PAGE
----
The announcement that David Baltimore will retire next year as president of the California Institute of Technology has been greeted with a rich outpouring of encomiums that go well beyond the mandatory praise on such occasions.
What has not been mentioned is that the career of the brilliant biologist, who won a Nobel Prize at age 37, stands as well for the breadth and social responsibility of an American intellectual rooted in his Jewish heritage.
Such a man of science, like many of his peers, tends to be neither religious nor involved with the organized Jewish community. However, as The Journal reported in an earlier, lengthy interview with Baltimore, he "sees himself now as a secular Jew, but one whose outlook and achievement are rooted in his early Jewish upbringing and family life, and who hopes that he has transmitted the same values to his daughter."
On another level, Baltimore's biography represents the familiar success story of the American-born son of struggling immigrant parents ambitious for their children.
His father, Richard, was the only son of a poor, Orthodox family from Lithuania, orphaned at age 14. He worked in the garment industry, never went to college, but taught his two sons that "the most important thing in the world is a book."
Baltimore's mother, Gertrude, grew up in the household of a tailor from Ukraine. After her sons were born, she went to college, earned an advanced degree in psychology and at age 62 became a tenured professor at Sarah Lawrence College.
Although Baltimore's father was a religious Jew and his mother an atheist, they maintained a comfortable relationship with a mutual understanding of their differences.
Young David attended Sunday school at Conservative Temple Israel in Great Neck, N.Y., and celebrated his bar mitzvah there. Hand in hand with the family's intellectual interest went a humanitarian life view and an "inchoate socialism" that dictated concern for the underprivileged.
During his nine-year tenure as Caltech president, the 67-year old Baltimore translated many of his family's principles into practice, on top of raising the university's already elite level of scientific research and education. He showed a keen interest in the quality of student life through improved housing and a multimillion dollar student activities fund, and raised the profile and number of women on the faculty and in the student body.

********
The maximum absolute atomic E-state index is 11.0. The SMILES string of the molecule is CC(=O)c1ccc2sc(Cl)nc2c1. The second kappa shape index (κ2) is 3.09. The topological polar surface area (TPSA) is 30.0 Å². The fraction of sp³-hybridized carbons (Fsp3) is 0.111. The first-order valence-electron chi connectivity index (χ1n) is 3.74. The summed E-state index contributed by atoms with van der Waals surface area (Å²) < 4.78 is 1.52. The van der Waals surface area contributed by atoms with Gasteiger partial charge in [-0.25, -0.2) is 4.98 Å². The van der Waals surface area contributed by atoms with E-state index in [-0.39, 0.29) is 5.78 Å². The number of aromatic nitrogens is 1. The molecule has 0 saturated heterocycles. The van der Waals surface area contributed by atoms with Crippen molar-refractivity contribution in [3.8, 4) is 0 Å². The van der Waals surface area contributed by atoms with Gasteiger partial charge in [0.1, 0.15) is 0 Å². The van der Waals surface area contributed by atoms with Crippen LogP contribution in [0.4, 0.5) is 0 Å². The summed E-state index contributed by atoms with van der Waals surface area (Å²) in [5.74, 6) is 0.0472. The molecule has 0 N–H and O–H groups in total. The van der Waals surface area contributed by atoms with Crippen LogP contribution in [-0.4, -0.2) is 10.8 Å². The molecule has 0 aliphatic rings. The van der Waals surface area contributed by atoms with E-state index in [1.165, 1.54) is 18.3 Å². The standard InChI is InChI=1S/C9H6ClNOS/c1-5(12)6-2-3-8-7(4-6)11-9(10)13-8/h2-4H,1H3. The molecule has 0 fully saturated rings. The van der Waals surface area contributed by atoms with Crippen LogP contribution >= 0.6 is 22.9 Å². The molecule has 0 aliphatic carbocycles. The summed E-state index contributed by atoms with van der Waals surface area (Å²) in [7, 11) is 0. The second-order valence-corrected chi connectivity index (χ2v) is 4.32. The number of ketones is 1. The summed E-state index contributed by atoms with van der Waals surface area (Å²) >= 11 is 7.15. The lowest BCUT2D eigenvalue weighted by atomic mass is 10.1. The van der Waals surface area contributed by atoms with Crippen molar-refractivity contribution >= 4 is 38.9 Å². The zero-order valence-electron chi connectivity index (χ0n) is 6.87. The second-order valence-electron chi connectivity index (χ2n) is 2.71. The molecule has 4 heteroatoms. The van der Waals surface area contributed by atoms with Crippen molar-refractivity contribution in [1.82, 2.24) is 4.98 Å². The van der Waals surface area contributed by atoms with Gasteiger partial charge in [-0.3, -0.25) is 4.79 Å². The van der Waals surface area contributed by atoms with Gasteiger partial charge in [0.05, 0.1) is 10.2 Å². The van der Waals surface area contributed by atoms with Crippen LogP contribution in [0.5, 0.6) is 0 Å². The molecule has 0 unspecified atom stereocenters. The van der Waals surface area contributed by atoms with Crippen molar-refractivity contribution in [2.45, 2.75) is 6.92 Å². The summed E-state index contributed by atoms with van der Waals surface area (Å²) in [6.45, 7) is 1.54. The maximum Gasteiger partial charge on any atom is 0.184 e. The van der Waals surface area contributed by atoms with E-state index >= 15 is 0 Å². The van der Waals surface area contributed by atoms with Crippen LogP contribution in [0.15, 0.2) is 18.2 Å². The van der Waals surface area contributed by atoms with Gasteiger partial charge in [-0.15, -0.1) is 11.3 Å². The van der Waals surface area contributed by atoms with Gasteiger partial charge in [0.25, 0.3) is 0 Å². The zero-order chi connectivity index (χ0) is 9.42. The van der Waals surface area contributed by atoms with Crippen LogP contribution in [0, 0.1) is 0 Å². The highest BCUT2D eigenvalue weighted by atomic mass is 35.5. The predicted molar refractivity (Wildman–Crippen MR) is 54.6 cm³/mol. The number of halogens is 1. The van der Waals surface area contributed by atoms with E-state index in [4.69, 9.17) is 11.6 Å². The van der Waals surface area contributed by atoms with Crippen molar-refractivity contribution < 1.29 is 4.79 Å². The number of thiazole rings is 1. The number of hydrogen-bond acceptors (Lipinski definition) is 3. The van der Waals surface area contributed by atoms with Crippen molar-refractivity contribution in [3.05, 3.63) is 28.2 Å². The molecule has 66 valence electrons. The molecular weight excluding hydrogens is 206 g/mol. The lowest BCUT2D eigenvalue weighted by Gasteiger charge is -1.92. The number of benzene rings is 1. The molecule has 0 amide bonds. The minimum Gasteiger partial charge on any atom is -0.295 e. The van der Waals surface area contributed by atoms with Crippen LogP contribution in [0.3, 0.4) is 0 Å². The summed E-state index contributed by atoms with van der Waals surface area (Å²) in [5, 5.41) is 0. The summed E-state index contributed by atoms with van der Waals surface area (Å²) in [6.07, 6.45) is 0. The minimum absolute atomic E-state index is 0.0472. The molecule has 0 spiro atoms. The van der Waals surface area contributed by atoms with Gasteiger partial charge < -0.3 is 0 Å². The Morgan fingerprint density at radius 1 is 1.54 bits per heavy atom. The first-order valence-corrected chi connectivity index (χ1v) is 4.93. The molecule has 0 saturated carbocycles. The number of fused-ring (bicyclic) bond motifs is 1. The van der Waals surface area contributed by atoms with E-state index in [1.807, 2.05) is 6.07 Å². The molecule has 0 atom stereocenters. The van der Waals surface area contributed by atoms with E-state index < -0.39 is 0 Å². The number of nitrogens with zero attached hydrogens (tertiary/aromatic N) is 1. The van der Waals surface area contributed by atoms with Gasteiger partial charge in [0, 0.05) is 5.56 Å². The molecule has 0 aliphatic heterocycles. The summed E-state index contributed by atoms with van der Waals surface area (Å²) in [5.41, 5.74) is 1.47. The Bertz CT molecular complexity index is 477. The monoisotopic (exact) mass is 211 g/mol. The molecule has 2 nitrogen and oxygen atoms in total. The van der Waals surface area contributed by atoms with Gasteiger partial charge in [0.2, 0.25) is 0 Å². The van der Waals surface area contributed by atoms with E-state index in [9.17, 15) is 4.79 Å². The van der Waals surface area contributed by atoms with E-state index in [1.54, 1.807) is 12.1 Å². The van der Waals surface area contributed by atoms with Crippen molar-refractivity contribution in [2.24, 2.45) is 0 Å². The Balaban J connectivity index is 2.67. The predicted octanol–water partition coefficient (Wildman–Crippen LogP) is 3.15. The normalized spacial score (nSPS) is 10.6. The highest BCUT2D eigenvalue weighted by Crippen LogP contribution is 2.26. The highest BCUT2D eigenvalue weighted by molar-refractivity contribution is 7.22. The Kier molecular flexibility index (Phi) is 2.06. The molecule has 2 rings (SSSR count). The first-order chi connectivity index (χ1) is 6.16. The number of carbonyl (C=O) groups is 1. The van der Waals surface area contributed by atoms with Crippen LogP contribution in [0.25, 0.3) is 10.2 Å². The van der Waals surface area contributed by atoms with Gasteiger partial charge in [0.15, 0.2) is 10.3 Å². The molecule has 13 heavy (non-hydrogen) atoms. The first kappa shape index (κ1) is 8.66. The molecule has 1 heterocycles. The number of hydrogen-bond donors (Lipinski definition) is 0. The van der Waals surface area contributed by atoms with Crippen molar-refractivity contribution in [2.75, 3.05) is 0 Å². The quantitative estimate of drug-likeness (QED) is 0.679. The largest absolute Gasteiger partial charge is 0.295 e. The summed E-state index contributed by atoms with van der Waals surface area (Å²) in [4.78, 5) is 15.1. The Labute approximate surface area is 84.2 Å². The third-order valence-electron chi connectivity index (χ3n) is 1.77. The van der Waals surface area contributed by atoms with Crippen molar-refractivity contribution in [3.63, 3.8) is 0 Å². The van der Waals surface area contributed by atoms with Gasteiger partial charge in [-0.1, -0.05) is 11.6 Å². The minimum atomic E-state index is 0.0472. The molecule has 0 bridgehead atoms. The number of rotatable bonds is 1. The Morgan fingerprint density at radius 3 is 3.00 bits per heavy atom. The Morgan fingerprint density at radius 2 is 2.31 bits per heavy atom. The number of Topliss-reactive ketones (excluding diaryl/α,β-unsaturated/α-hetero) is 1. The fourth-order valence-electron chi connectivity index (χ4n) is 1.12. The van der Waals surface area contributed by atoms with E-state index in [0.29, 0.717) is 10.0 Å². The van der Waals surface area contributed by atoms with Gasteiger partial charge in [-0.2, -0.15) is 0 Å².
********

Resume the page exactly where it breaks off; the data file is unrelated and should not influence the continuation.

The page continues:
On the public stage, shunned by more cloistered scientists, Baltimore spoke out freely on controversial issues, an attitude consistent with his family background.
Indeed, he almost lost out on his 1975 Nobel Prize, when, on the cusp of a breakthrough experiment, he shut down his laboratory to protest the U.S. Army's invasion of Cambodia. An early and insistent advocate for AIDS and stem cell research, Baltimore has not hesitated to criticize President Bush and his administration for endangering the nation's future scientific strength.
Will there be a future generation of great Jewish scientists whose home environment spurred them on to excellence? Perhaps, but Baltimore is not overly optimistic.
"In my generation, and the one before, the leading scientists have been extraordinarily and prominently Jewish," he said. They rose to the top because they made "the necessary sacrifices to develop the skills to become great scientists."
Encouraging and enforcing the needed sacrifices were the Jewish parents, "who exerted, and believed in exerting, the necessary pressure" on their sons and daughters. Today, that pressure is largely absent, not because the parents are less ambitious for their offspring, but "because they believe that their kids should define their own existence," Baltimore said.
Baltimore is married to Alice Huang, senior councilor for external relations at Caltech and a faculty associate in biology. The couple has one daughter, Teak, who is married and lives in New York.
As for now, the driving ethos of the old Jewish home, he observed, seems to have been taken over by Asian immigrants and their children.
Baltimore will remain at Caltech as professor of biology and focus on his scientific research and teaching.
In June, he received a $13.9 million grant by the Grand Challenges in Global Health initiative, supported by the Bill and Melinda Gates Foundation. Baltimore's proposal, "Engineering Immunity Against HIV and Other Dangerous Pathogens," will address the challenge of creating immunological methods to deal with chronic diseases.